“God is not a cause within nature, He is the cause of nature.”
Atheist, Michael Ruse, Professor, and Director of the History and Philosophy of Science Program at Florida State University, says that there can be common ground when we understand the difference between methodological naturalism that science deals with and ontological naturalism which is a legitimate realm for religion and theology.
Francisco Alaya is an evolutionary biologist and philosopher at the University of California, Irvine. He says when doing science he does not need religion….but at a personal level, the issue is completely different because being a human being raises questions like what’s the meaning of the world, what’s after death, all of which go beyond scientific methodology.
David Bentley Hart says that science and theology tend to run afoul of one another, not where the research does, but because of cultural assumptions.
In the video interview below, Hart says we need to understand that the conflict between science and matters of theology really started in the 17th century when they were separated for methodological reasons.
“From the beginning of this shift the mental and the spiritual was placed in a separate category creating this ungainly dualism that for short form we call Cartesianism now, whereas nature is a real mechanism and then mind inhabits it like a “ghost in the machine” [Gilbert Ryle]. But reason abhors a dualism and it’s inevitable that what started as a method would become a metaphysics; that is, the mechanical picture of nature ceased to be just a way of approaching nature for limited local finite investigations and supposedly became a picture of reality as a whole.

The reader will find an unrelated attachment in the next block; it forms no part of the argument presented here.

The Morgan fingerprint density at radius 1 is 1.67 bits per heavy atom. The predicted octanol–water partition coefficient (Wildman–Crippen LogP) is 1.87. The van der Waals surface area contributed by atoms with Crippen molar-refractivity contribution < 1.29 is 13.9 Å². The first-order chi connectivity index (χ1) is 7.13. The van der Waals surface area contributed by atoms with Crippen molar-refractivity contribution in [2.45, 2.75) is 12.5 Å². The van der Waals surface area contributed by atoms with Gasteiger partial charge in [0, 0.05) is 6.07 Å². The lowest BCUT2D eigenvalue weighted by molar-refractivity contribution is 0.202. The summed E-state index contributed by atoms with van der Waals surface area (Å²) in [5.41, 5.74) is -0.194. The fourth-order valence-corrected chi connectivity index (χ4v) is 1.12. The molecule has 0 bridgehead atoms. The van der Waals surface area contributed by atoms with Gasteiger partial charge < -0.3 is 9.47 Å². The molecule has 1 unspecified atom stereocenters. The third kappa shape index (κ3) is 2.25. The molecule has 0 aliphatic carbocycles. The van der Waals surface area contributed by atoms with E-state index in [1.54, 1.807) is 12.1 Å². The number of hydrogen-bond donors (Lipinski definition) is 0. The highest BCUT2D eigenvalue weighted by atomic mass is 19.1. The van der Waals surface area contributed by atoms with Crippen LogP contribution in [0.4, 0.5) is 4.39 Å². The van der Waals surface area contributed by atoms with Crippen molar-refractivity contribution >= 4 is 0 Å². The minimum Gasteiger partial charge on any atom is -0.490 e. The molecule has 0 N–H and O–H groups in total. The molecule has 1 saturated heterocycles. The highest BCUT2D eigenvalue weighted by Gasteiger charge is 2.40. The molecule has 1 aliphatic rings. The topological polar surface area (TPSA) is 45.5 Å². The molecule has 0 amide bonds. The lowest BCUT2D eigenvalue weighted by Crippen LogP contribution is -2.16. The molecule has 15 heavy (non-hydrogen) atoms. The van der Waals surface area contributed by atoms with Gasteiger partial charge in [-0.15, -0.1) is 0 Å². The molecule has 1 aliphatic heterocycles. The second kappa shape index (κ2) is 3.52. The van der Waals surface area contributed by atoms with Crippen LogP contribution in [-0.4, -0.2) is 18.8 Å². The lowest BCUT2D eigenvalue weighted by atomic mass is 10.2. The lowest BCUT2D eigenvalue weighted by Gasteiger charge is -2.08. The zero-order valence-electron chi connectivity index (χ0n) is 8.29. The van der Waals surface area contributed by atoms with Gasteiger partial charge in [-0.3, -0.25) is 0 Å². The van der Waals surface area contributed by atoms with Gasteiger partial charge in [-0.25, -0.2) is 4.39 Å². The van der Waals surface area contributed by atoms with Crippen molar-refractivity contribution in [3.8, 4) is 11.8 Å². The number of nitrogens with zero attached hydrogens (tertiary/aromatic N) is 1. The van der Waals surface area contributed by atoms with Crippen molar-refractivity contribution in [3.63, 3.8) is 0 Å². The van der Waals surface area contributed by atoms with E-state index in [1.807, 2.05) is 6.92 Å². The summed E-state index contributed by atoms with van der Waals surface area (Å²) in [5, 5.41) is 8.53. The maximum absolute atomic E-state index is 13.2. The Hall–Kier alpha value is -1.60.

Nevertheless, when it becomes the metaphysical picture of reality, mechanism then has to account for the things that originally it was content just to put in a different sphere, like mind. That means that a model of reality that was devised specifically by banishing from it everything reminiscent of mind now has to be used to explain a mind. Mind must be seen as an emergent phenomenon from physical nature.”
Hart summarizes what he sees is needed for helpful dialogue between science and theology.
“The implications of that for the science and theology…is to free the dialogue from the cultural assumptions; that is, the culture the sciences have taken. Let’s be honest, the mechanical picture of nature doesn’t hold anymore for many. I mean, it certainly doesn’t help us in the realm of quantum mechanics and, more and more, there are people in molecular biology who question it as a proper way of understanding organic systems. Nonetheless, that’s the prejudice, the sort of underlying premise that holds in the culture of the sciences in the modern world, that the mechanistic picture is true, and there you really do have an inevitable conflict between the cultures of science and theology. At the level of what’s actually discovered on the ground—real empirical discoveries—there’s no conflict, just different sorts of questions being asked. But, culturally, the mechanical model is a profound presupposition.”
Here’s the whole interview with Hart.